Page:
Mailchimp. Mailchimp is an easy-to-use email newsletter tool that you can use to send ongoing resources and updates to your congregation.

Social media. Be sure to keep any existing social media accounts for your church (along with your church’s website) updated with the newest information and resources for your church. Aim for your posts to be both meaningful for your church members as well as inspiring enough to share with others. A key to social media is that you must post consistently for social media platforms to prioritize sharing your content with your audience.

Phone calls. Put simply, phone calls are the most important tool at our disposal as church leaders right now. With in-person interactions limited in many areas, it is absolutely vital for pastors to check on parishioners with phone calls. This is also a great opportunity to empower board members, Sunday school teachers, small group leaders, and associate staff. Challenge your lay leaders and other staff members to share with you the joy of calling and checking in on those in their groups and ministries. Two important notes: make sure the phone calls come from a phone number people will recognize (in-state area codes), and use this time to update your church directory if needed.

Text messages. In addition to phone calls, send text messages to check in on members of your congregation. You can also create group text messages to have larger conversations about prayer requests, daily scriptures, or church updates. One example would be a group text for a specific ministry group with a daily scripture every morning.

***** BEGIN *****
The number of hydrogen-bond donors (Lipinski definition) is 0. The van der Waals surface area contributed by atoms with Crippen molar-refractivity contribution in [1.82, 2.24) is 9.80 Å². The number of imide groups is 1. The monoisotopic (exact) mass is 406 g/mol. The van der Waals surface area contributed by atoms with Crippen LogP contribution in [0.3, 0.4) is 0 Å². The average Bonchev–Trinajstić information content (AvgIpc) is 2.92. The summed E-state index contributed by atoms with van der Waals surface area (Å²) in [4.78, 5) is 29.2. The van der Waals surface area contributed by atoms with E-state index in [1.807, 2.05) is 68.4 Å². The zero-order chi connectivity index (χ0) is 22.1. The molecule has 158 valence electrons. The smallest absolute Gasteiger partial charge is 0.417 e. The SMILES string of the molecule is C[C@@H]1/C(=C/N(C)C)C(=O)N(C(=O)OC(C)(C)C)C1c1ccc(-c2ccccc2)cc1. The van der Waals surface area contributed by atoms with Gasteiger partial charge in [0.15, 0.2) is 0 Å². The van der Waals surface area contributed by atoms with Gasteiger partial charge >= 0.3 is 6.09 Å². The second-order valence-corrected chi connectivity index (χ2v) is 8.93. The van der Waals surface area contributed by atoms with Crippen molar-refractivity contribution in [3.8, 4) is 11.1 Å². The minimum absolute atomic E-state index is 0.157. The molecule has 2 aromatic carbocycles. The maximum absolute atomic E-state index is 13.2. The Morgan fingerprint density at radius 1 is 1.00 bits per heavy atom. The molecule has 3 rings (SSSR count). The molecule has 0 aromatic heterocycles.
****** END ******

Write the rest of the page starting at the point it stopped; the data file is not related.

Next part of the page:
Unsplash. This website provides free, high-resolution photos that can be used for church communications. Unsplash can be especially helpful on social media platforms, where a poor-quality photo discourages people from paying attention to your post.

Unfold. If you want to create your own graphics for social media or marketing pieces for church groups, Unfold is a free phone app that makes it easy to design basic graphics. You can easily add content (like a sermon quote) over a high-quality photo (it is connected automatically with Unsplash) for a great graphic to share on your church’s social media platforms.

Pastors are called to be with their flock—whether online or off. Thus, it is essential for you to find the right combination of opportunities that allows you to strategically lead your church into this new season of church life. As you continue to journey through this time of hybrid ministry, may this guide be of service to you and your local congregation. And may we discover together what God might be up to during this time.

A Hybrid Church Resource: The Acts Pastor’s Resource was created to guide your church through Acts—and to journey together through the story of the church and what it means to be in community.

Acts: A Pastor’s Resource complements the Shaped by Scripture: Acts study guide. During this 7-week study, each member of your community will read Scripture together, engage in daily practices together, and discover what it means to be the church no matter where you are physically located.